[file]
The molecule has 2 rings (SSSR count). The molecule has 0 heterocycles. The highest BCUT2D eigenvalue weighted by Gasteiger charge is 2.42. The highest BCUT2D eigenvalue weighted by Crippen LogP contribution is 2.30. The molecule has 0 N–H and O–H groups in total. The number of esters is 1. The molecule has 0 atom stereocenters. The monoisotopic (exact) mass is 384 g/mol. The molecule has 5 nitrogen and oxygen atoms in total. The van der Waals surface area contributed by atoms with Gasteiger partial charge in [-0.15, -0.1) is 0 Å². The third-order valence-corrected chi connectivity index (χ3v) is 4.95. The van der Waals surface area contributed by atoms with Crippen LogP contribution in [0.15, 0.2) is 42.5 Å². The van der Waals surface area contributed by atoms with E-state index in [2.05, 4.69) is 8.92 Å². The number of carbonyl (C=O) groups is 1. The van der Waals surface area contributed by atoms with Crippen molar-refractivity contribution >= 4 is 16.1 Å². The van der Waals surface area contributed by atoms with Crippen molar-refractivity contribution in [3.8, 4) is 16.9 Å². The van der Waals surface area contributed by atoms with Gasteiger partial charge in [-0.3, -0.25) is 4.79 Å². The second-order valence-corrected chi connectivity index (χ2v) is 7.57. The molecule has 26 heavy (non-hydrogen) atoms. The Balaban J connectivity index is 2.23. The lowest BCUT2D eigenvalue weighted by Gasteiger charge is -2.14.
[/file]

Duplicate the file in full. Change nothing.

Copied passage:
The molecule has 2 rings (SSSR count). The molecule has 0 heterocycles. The highest BCUT2D eigenvalue weighted by Gasteiger charge is 2.42. The highest BCUT2D eigenvalue weighted by Crippen LogP contribution is 2.30. The molecule has 0 N–H and O–H groups in total. The number of esters is 1. The molecule has 0 atom stereocenters. The monoisotopic (exact) mass is 384 g/mol. The molecule has 5 nitrogen and oxygen atoms in total. The van der Waals surface area contributed by atoms with Gasteiger partial charge in [-0.15, -0.1) is 0 Å². The third-order valence-corrected chi connectivity index (χ3v) is 4.95. The van der Waals surface area contributed by atoms with Crippen LogP contribution in [0.15, 0.2) is 42.5 Å². The van der Waals surface area contributed by atoms with E-state index in [2.05, 4.69) is 8.92 Å². The number of carbonyl (C=O) groups is 1. The van der Waals surface area contributed by atoms with Crippen molar-refractivity contribution >= 4 is 16.1 Å². The van der Waals surface area contributed by atoms with Crippen molar-refractivity contribution in [3.8, 4) is 16.9 Å². The van der Waals surface area contributed by atoms with Gasteiger partial charge in [-0.3, -0.25) is 4.79 Å². The second-order valence-corrected chi connectivity index (χ2v) is 7.57. The molecule has 26 heavy (non-hydrogen) atoms. The Balaban J connectivity index is 2.23. The lowest BCUT2D eigenvalue weighted by Gasteiger charge is -2.14.